The contention seems to be that if each member is supported by another member, the series will somehow be able to exist on its own. And of course it would have to stand on its own because its very endlessness precludes the intervention of an outside cause.

But it is just as difficult for any supporting member to exist as the member it supports. This brings back the question of how any member can do any causing unless it first exists. B cannot cause A until B exists. C cannot cause B until C exists, and C cannot cause until D bring it into existence. What is true of D is equally true of E and F, without end. Since each condition for the existence of A requires the fulfillment of a prior condition, it follows that none of them can ever be fulfilled. In each case what is offered as part of the solution turns out instead to be part of the problem.

How can Nielsen account for the independence of the series? Since it is a closed system, the independence can come only from the members of the series. By supposition, however, each member is wholly lacking in independence. While in some cases collections have properties that its members, taken individually, do not have, the fact remains that they must be derived from their members. Each member must have something of its own that it can contribute. But in the case we are considering no member has anything of its own: whatever it has is received from another.

No such problem arises in the case of a series whose first member is an uncaused cause. Although all the other members are totally dependent, the series as a whole derives its independence from that one independent being. In the same way we can say that the Universe (in the sense of “all that there is”) is independent because one of the beings that make it up (God) is independent—even though all the other things totally depend on him.2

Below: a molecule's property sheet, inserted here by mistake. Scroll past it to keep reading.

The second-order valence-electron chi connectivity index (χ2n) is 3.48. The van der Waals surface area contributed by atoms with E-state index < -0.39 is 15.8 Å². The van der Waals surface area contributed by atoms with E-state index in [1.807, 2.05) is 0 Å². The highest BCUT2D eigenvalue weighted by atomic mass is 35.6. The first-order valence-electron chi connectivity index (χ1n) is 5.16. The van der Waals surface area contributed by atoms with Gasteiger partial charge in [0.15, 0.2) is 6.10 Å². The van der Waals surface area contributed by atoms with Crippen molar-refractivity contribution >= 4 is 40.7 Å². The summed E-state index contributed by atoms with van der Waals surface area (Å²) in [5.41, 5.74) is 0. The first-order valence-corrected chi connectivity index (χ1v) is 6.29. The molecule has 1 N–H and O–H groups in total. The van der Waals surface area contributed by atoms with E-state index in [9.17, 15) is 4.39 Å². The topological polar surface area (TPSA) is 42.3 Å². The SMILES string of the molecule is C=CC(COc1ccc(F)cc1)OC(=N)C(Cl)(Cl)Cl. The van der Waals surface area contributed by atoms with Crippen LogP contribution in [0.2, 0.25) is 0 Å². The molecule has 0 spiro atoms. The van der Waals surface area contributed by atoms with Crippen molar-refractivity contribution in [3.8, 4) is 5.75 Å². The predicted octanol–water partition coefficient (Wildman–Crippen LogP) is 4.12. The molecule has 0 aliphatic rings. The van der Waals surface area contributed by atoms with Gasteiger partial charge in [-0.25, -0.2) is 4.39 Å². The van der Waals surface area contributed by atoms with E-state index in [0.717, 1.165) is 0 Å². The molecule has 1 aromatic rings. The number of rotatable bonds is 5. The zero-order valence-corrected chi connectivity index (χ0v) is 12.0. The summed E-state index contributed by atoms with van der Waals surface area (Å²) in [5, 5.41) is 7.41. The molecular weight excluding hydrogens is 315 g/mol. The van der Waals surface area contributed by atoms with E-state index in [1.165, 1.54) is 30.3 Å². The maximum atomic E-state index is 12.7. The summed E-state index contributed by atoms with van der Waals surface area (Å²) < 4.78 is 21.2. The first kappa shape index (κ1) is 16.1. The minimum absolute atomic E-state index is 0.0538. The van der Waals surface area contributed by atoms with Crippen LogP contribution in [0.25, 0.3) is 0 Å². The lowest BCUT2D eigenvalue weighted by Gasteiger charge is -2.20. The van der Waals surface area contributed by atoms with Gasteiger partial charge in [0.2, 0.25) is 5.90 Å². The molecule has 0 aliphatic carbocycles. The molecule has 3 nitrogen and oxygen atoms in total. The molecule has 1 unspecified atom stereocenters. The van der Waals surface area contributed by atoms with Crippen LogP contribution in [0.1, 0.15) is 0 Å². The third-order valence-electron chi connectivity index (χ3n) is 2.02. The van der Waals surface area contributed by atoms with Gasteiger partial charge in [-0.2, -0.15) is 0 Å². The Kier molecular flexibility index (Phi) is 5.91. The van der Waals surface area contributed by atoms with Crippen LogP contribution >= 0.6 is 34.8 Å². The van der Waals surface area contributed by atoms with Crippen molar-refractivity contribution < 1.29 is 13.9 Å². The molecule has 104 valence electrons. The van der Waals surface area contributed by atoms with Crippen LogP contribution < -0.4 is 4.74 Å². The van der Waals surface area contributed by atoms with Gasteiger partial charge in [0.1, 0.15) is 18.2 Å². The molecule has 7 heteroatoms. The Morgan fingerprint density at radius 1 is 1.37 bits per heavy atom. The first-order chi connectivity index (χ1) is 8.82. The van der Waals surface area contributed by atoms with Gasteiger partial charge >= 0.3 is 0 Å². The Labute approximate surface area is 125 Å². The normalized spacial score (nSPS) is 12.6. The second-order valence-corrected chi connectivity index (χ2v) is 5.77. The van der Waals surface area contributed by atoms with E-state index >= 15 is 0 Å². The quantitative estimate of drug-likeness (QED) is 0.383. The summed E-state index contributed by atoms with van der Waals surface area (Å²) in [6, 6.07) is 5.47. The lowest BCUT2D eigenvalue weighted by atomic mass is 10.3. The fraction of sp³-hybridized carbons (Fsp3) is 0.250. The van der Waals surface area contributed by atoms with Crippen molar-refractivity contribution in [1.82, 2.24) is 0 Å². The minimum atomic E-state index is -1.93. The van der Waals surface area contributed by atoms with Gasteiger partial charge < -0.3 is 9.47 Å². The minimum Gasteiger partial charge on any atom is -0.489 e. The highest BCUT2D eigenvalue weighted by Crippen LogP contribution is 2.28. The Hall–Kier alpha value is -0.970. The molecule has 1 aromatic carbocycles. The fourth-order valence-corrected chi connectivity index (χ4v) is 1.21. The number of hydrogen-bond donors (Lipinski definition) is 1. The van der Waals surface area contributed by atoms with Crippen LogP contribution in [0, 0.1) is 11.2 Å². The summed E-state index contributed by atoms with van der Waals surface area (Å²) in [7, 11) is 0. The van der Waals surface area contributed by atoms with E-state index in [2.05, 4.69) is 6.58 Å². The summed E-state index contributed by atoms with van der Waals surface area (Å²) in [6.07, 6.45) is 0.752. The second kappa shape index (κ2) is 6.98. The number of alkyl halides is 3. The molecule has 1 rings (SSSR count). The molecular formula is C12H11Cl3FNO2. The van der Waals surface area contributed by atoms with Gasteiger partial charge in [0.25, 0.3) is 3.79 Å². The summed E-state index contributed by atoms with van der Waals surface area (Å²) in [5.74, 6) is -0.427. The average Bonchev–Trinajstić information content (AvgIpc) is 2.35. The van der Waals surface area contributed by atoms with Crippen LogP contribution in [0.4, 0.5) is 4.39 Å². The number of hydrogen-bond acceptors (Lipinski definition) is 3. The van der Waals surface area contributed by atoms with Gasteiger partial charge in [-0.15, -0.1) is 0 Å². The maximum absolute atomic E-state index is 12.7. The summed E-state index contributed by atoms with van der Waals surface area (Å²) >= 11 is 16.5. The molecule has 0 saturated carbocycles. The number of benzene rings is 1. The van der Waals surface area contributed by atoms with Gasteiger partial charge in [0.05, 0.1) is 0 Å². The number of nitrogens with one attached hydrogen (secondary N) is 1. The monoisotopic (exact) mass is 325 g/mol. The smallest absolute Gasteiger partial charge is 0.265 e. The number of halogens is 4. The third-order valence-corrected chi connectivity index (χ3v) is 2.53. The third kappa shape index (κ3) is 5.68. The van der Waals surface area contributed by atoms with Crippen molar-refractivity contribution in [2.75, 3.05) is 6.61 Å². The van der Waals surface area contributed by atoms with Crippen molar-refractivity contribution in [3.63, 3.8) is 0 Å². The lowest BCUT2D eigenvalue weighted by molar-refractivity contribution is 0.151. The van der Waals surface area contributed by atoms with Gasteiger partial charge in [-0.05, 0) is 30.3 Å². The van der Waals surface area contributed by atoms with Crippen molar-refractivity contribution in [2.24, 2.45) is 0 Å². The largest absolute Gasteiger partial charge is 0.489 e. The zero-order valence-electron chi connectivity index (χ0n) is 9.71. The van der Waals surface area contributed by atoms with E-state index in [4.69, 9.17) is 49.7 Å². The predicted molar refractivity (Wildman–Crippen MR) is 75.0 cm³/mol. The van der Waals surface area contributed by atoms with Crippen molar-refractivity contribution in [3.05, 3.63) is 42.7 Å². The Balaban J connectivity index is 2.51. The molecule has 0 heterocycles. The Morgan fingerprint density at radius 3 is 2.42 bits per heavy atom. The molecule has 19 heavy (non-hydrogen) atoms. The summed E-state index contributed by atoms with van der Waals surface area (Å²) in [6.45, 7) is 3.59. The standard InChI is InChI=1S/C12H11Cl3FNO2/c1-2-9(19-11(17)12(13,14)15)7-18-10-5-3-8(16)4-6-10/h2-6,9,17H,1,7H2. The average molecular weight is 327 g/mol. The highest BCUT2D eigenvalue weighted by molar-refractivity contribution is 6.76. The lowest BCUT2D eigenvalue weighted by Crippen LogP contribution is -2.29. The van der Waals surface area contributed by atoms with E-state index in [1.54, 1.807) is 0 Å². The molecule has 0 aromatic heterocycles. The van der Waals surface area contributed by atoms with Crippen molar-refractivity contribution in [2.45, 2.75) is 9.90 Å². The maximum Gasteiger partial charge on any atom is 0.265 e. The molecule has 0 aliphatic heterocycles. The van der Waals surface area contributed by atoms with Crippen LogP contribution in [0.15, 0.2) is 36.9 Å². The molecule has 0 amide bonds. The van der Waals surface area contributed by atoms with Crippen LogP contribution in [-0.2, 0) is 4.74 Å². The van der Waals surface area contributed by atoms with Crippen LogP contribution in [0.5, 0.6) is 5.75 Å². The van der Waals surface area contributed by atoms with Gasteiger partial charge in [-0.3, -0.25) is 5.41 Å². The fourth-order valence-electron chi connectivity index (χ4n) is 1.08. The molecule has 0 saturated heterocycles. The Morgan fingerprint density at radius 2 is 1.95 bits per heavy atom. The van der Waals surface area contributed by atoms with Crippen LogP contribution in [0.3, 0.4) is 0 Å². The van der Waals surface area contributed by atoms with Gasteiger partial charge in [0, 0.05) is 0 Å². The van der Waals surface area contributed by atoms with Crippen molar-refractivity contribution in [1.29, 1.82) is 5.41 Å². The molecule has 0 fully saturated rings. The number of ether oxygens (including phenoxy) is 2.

If we reject the principle of the Cosmological Argument, we have to agree that nothing (including causes) can exist without a cause. But if that makes sense, is not the following equally intelligible: “No one may do anything (including asking for permission) without asking for permission.” Clearly there is no way in which this precept can be observed because there is no legitimate way of asking for permission. The problem in both cases is that no condition can ever be met without the fulfillment of a preceding condition. No permission may be asked for because each asking for permission requires a prior asking for permission. Likewise, no causation can take place because each act of causation requires a prior act of causation.

Gilbert Ryle uses the same tactic to demolish what he calls The Intellectualist Legend. Roughly, the principle that he is attacking amounts to saying: “Never do anything (including thinking) without first thinking about it.” Of this he says:

. . .

Ryle’s point is that if there is to be intellectual planning at all, there must have been at least one act that was not intellectually planned. If all intelligent action required to be intelligently planned, there could be no intelligent action: not everything can be intelligent because something else was intelligent. Does not the same logic force us to say that not everything exists because something else exists? Must we not say that something exists in and of itself?